Mazda Miata beats Tesla Model S on racetrack - again.
John Goreham's picture

Mazda Miata Cup Car vs. Tesla Model S on track - Which is quicker?

Car and Driver tested both the Mazda Miata Cup Car and the Tesla Model S. Which is more at home on a racetrack?

Car and Driver (CD) has been running its Lightning Lap now for ten years straight. The idea is very cool. CD takes cars to the Virginia International Raceway and runs them on the same course. The times are recorded. We get to see what cars are really fast for their class (like the Camaro 1LE) and which are really slow for their class (Jaguar F-Type Project 7).

Even better, CD is not against breaking their own rules that cars have to be street-legal, on street-legal tires in order to run the course and earn their times. In fact, it was a Lexus RCF GT Concept that put up the best overall times this year. It broke every rule, but reminded us all that a car prepped for the racetrack is almost always able to smoke a street-legal setup. Case in point, the $53K Mazda MX-5 Miata Cup Car that CD ran, which smoked the $100K Tesla Model S P85D this year.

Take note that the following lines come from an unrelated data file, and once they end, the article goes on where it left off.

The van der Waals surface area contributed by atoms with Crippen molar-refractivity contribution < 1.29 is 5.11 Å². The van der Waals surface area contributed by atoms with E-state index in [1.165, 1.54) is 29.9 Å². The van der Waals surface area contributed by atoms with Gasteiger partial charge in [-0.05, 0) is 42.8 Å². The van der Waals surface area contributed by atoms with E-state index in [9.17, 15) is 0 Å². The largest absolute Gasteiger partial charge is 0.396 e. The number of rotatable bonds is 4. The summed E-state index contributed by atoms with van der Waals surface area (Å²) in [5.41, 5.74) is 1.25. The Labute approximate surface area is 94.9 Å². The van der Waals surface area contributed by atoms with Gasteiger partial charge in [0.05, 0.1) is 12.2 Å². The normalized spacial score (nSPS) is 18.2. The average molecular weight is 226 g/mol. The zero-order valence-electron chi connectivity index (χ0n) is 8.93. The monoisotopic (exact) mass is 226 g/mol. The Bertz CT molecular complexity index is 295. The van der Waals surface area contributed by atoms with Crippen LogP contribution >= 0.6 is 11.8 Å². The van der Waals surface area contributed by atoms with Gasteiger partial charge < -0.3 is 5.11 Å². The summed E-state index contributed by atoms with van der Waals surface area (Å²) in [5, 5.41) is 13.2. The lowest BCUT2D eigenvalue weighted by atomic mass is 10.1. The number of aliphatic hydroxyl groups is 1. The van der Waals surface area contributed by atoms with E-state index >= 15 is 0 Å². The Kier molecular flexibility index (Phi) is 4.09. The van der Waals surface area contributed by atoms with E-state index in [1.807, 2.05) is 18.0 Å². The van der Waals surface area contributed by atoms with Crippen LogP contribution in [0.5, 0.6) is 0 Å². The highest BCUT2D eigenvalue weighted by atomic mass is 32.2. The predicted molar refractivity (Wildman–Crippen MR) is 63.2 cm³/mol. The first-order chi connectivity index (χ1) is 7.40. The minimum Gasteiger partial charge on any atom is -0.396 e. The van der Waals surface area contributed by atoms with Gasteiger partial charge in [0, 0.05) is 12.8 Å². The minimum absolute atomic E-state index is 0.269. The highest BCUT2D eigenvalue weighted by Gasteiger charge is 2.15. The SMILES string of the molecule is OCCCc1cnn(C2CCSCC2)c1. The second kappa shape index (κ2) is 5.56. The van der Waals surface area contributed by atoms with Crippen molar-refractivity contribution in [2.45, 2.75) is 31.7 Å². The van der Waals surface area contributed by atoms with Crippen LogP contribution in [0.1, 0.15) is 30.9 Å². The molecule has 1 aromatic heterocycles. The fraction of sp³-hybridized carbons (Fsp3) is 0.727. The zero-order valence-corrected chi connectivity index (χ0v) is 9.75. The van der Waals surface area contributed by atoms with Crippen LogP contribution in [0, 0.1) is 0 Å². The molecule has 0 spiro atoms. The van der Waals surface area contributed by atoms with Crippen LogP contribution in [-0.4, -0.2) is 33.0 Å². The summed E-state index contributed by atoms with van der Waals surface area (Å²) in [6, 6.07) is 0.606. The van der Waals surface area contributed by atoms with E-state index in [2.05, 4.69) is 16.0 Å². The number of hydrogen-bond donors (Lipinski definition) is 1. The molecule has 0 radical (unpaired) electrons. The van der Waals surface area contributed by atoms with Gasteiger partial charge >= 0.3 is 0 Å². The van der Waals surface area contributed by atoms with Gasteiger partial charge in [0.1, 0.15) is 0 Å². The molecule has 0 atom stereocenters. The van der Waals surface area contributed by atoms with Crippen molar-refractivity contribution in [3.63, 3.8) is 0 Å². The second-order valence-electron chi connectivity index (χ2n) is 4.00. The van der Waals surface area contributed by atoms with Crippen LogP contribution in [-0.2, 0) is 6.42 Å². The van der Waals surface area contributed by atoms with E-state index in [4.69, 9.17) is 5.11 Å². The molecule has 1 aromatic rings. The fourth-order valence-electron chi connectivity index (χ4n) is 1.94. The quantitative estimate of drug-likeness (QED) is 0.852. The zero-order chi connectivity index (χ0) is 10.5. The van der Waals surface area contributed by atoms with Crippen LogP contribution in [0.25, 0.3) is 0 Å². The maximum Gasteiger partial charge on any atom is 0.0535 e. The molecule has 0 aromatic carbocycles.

If “Miata beats Tesla At Race Track” sounds familiar to you it is because Motor Trend noted that when it tested the Model S on a racetrack it only had a “Miata-matching” time around Laguna Seca (Now called Mazda Raceway). Then there was the time an electric Miata beat a Tesla at a drag strip. In any case, Miata vs. Tesla is not a new idea, just a fun one.

In the latest track-testing done by CD, the Tesla Model S P85D ran the Lightning Lap at 3:17.4. Not a terrible time, but the test proves again that, for the money, the Tesla Model S is one of the slowest cars one can buy to run a road course. The main problem is that the Tesla Model S can’t keep putting out enough energy. The electronics keep cutting in to save the battery from damage. That is not a problem in drag races, which is why there are so many stories about Tesla Mode S cars winning drag races.

The Miata Cup Car ran the course in 3:06.4. It’s a race car, so it is supposed to be at home on a track. Still, the Lightning Lap is an excellent reminder to those that drive expensive luxury sedans, that cheap race cars with less than a third of their power will walk all over them on a track.

You can see the full report by purchasing Car and Driver's October 2016 Issue, on newstands now. Pages 34-59.

Image courtesy of Mazda.


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